New York City, March 20 – Cerebral Palsy (CP) is hard to discuss, specifically because there’s such a wide spectrum of symptoms and severity to consider. While mine presents itself as a limp with balance issues and problems with spatial relations, a friend of mine with the same medical designation can wear high heels without a problem; yet, she struggles with auditory processing. Same diagnosis, different issues.
One constant in this vast continuum of CP is that doctors describe it as a non-progressive disability, meaning that symptoms don’t become increasingly more severe. I used to find this comforting. I’ve since learned that although this is accurate, it’s not entirely true.
After I was officially diagnosed at two years old, I wore plastic braces on my legs, which my mother would decorate with rhinestones and lace trimmings when I had a birthday party. I went to occupational therapy, physical therapy, speech therapy and aquatic therapy, to name a few. Over time, my braces got shorter (though no less fancy!) and my therapy sessions lessened. Today, at 34 years old, the leg braces are gone. I simply slipped my orthotics into my white sneakers on my wedding day – sneakers that my mother once again decorated with rhinestones at my request.
These days, however, I use a walker, and while many of my various therapies were phased out as I got older, I’m now back in physical therapy every week. This could seem like a regression to many, so what happened? As I write this, I’m 20 weeks pregnant. The walker is to help with stability and PT is to keep my body in its best shape for the sake of my still-developing child.
See, CP doesn’t progress, but the person does. I am not the same person I was at two years old, although I will still gleefully squeal at the sight of puppies and my stick figure drawings haven’t improved much. Still, in most ways, I have grown and changed. I was a child who needed leg braces for walking, then became a teenager who had to accept that spatial relations are pretty key to passing a driving exam. I now am an adult who is expecting my first child and wondering about the physical demands of childcare. Life changed, even though my symptoms have not. My muscles are still tighter than they should be, my balance is still iffy, and my depth perception is still lacking. Yet my expectations of and concerns for my body continue to evolve. These nuances aren’t often discussed, and the “non-progressive” label doesn’t provide insight.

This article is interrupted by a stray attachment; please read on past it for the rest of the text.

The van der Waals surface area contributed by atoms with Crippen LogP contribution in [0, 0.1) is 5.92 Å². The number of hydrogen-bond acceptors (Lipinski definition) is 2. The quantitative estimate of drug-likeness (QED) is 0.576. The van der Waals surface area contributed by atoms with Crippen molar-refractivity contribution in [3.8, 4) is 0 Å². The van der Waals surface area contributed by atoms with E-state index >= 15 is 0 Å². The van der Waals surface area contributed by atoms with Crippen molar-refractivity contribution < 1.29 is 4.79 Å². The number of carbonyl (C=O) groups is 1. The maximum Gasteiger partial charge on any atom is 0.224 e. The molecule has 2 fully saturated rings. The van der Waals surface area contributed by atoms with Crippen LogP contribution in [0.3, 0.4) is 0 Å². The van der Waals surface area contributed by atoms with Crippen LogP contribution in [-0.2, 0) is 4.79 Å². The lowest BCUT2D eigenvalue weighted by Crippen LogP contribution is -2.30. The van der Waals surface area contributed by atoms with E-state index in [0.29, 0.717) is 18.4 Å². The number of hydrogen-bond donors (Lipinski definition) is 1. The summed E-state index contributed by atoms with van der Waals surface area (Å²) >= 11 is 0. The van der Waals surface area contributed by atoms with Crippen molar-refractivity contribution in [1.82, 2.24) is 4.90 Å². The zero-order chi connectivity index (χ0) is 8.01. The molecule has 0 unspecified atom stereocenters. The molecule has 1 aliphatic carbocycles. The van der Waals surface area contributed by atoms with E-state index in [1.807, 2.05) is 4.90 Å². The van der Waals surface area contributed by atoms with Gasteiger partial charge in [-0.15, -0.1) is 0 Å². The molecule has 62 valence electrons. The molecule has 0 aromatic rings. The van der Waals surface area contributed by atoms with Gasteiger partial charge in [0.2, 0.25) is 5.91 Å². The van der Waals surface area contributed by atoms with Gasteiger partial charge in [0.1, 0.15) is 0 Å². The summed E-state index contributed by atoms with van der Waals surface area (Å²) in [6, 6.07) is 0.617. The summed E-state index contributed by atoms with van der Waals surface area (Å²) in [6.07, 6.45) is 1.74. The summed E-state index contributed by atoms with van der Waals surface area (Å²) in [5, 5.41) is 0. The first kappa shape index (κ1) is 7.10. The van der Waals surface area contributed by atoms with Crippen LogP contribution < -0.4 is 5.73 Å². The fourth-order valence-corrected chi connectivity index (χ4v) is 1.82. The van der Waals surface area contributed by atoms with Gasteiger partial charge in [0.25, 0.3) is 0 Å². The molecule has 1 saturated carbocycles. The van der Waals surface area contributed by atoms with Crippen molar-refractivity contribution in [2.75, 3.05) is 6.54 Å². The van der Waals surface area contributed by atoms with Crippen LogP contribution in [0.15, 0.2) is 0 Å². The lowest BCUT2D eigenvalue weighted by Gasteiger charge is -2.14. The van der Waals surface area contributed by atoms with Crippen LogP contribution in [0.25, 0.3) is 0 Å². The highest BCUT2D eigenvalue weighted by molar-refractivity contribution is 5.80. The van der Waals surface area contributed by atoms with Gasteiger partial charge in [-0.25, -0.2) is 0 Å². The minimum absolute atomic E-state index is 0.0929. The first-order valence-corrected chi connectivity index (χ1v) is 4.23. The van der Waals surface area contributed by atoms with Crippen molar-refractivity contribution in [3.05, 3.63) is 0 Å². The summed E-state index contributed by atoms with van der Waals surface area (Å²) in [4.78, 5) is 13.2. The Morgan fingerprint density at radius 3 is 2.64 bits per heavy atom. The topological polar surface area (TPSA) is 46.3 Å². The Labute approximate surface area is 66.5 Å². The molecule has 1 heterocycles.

At least 4 million parents with disabilities have children under the age of 18. This Women’s History Month, I reflect on joining this group. Over the next 20 weeks or so, I’m assuming my body will continue to change, so my coping mechanisms will have to change with it. If my belly gets too big to continue doing my PT exercises as directed, I’ll have to find another method. When the baby is born, I’ll have to discover ways of holding and maneuvering my infant that I haven’t even considered yet. I’ll learn new limits as things come up – as our infant grows into and beyond toddlerhood – and I’ll find ways around them. I’ll adapt to navigating with a stroller, speed-changing a diaper, and manipulating tiny clothes with even tinier buttons to fasten – all on subsistence levels of sleep. As I learn to adjust, I’ll have to lean on the people around me. I’m thankful to have a large, loving “village” to lean on.
With both child rearing and Cerebral Palsy, the only constant is change. I’ll need to take things one limping step at a time.
Carly Okyle is currently a trainee in RespectAbility’s first cohort for its Women and Nonbinary Speakers Bureau: NYC, funded by the New York Women’s Foundation.